Antitrust Fra Diritto Nazionale e Diritto Comunitario, Treviso, 13-14 May/Maggio 2004, Bruxelles, Bruylant/ Milan, Giuffrè Editore, 2005, 500 p.

Antitrust Between EC Law and National Law (IV)

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Barely two weeks after the entry into force of Regulation 1/2003 on anti-competitive practices and Regulation 139/2004 on merger control, the sixth conference organised by the Union des Avocats Européens and the International League of Competition Law was held in Treviso on 13 and 14 May 2004. The fourth edition of this event, opportunely devoted since 1997 to the topic of antitrust, between national and Community law, brought together around this theme such eagerly awaited actors and observers of competition law as European Commissioner M. Monti and former Advocate General G. Tesauro, then President of the Italian National Competition Authority. Their presence attests to the excellent quality of all the speeches, the proceedings of which are reproduced in this book, in English or Italian depending on the contribution.

In spite of what the confrontation of the date under the title of the colloquium might suggest, it is not the intention here to proceed with a new analysis of the profound procedural reform of the law of anti-competitive practices that has just taken place. Although this is at the heart of many of the contributions, the interest of these contributions lies in their common way of considering the reform of Community law as the starting point for new reflections and proposals for the improvement of substantive and procedural law. In this way, the conference opens the doors to the informed reader to future developments in European competition law, in interaction with the national laws of the Member States but also with foreign laws such as American law.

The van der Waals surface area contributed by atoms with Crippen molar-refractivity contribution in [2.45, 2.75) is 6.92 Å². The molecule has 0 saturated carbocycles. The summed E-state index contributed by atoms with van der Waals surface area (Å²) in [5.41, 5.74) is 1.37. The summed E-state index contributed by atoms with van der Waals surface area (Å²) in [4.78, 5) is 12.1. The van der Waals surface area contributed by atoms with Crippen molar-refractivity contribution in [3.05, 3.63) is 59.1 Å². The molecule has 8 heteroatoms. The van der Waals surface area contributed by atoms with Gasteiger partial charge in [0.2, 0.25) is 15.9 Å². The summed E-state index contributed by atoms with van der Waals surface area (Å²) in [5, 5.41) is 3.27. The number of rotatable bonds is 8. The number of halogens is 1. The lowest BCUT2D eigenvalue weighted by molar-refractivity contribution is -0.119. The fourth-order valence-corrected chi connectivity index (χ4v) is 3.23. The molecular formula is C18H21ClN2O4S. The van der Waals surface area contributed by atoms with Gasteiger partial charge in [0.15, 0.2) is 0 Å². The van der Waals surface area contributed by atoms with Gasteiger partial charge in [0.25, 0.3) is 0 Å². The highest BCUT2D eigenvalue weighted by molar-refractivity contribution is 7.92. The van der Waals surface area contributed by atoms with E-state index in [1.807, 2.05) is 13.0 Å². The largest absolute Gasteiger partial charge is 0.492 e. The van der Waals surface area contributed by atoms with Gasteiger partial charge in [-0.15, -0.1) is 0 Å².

The twenty-two presentations are organized schematically around institutional and then material issues, but no ranking clarifies the order of presentation chosen by the organizers or editors. It is therefore only possible to give an account of the diversity of the subjects dealt with by proceeding to a synthetic reconstruction of the topics addressed around a guiding idea: if the reform carried out by Regulation No 1/2003 has achieved certain objectives of modernisation of antitrust law, particularly in that it renews the question of the relationship between Community law and national law, positive law must be considered as a transition towards new improvements. Each contribution thus deals with the modernisation of the law while maintaining a critical tension at all times.